Edward Snowden: Former CIA Employee Revealed as PRISM Whistleblower


Edward Snowden, 29-year-old former technical assistant for the CIA, has revealed himself as the leaker in the now infamous story from the Guardian and the Washington Post published last Thursday, revealing a massive U.S. Government classified global surveillance program.

Snowden, who began his career as a security guard at an NSA training facility after being discharged from the military due to leg injuries sustained during a training program, said that he had "no regrets" about disclosing the classified documents.

"I have no intention of hiding who I am," he told Glenn Greenwald in an interview, the same Guardian journalist from who broke the original story. "I know I have done nothing wrong." Snowden has willingly authorized a disclosure of his identity, giving up a $200,000 a year salary working as a defense contractor with Booz Allen Hamilton. He had spent the last four years as an employee of various other contractors, including Dell, through which he had gained access to a vast array of sensitive and classified information.


"I understand that I will be made to suffer for my actions," Snowden wrote in a letter attached to the first set of documents he released to the press. "I will be satisfied if the federation of secret law, unequal pardon, and irresistible executive powers that rule the world that I love are revealed even for an instant." 

About three weeks ago he told his boss that he needed to take a few weeks off, citing treatment for epilepsy. He told his girlfriend, with whom he shares a house in Hawaii, that he had to leave for a while. "This is not an uncommon occurrence for someone who has spent the last decade working in the intelligence world," he said.

On May 20th he boarded a flight for Hong Kong — one of the few places in the world that would, and probably could, protect him from a possible U.S. extradition attempt. "They have a spirited commitment to free speech and the right of political dissent," he said. Though more than a decade working for one of the most secret intelligence firms in the most powerful government in the world have taken its toll — he hasn't left his hotel more than a handful times in the last two weeks, paranoid that he had already been found (there is a CIA consulate just up the street from the hotel). He keeps himself locked in his room, with pillows lining the door to prevent eavesdroppers, and a red hood held over his head and computer whenever he enters a password.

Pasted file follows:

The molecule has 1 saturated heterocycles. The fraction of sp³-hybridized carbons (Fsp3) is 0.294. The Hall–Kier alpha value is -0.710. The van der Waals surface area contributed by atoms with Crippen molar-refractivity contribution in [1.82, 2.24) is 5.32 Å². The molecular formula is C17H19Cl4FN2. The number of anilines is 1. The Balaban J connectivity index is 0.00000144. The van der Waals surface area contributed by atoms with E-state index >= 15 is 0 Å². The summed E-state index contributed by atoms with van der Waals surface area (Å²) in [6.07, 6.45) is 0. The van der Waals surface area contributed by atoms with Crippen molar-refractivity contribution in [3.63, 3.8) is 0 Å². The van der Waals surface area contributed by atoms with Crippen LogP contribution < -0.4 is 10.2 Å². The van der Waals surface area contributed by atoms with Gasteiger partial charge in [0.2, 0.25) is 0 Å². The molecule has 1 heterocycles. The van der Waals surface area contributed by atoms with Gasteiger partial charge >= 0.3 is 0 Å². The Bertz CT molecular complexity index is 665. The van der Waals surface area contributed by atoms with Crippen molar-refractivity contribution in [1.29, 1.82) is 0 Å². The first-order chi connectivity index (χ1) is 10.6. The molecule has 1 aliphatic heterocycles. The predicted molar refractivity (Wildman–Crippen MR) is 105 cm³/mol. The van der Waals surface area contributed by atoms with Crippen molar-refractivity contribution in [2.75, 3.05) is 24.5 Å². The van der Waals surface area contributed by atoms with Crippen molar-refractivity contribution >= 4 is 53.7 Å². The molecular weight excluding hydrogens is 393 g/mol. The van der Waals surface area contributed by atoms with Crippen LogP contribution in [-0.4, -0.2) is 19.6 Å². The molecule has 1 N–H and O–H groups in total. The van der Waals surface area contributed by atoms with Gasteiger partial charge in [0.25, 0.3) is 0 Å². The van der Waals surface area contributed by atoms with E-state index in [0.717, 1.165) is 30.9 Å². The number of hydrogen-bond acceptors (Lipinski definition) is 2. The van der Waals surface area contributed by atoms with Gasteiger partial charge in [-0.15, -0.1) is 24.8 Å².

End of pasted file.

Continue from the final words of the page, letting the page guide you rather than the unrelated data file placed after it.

"I don't want public attention," Snowden said, "because I don't want the story to be about me. I want it to be about what the U.S. government is doing. I know the media likes to personalize political debates, and I know the government will demonize me." He continued, "I really want the focus to be on these documents and the debate which I hope this will trigger among citizens around the globe about what kind of world we want to live in. My sole motive is to inform the public as to that which is done in their name and that which is done against them."

Snowden has been keeping up with the news from his room in Hong Kong as the media lit up, watching with satisfaction as the public has launched into a critical debate about these programs, re-weighing the relationship between our freedom and our liberties.

"I don't see myself as a hero," he said, "because what I'm doing is self-interested: I don't want to live in a world where there's no privacy and therefore no room for intellectual exploration and creativity." He separates himself from other notable whistle-blowers, like Bradley Manning, by noting that he carefully scrutinized the documents he felt were appropriate for release, and then allowed the press to scrutinize further. 

"I carefully evaluated every single documents I disclosed," he explained, "to ensure that each was legitimately in the public interest. There are all sorts of documents that would have made a big impact that I didn't turn over, because harming people isn't my goal. Transparency is."

Snowden is unsure what will happen next, aware that many officials in Washington are clamoring for his arrest and prosecution. He expects either an extradition proceeding, questioning by the Chinese government into activities at the NSA, or worse. The only thing protecting him now, he says, is the widespread publicity the story has gotten.

He said he had been optimistic in 2008 when President Barack Obama had been elected, only to watch the administration lead a historically-unprecedented crack-down on government leaks and ramp-up of widespread Internet surveillance.

"I don't welcome leaks," the president said in an interview on Friday, in response to the PRISM papers. "There's a reason why these programs are classified."

Barton Gellman, the Washington Post reporter who broke the sister story, had made a vague implication yesterday that Snowden's identity would soon be revealed. "The source does not believe that it's possible to stay masked forever," he said, "and I don't even think wants to stay masked forever … He believes himself to be a whistleblower, that he's operating out of conscience, he thinks that what the NSA's doing exceeds all reasonable boundaries of privacy or necessity, and I think he wants to stand up and say that."

"I'm not afraid," Snowden said calmly, "because this is the choice I have made … I feel satisfied that this was all worth it. I have no regrets."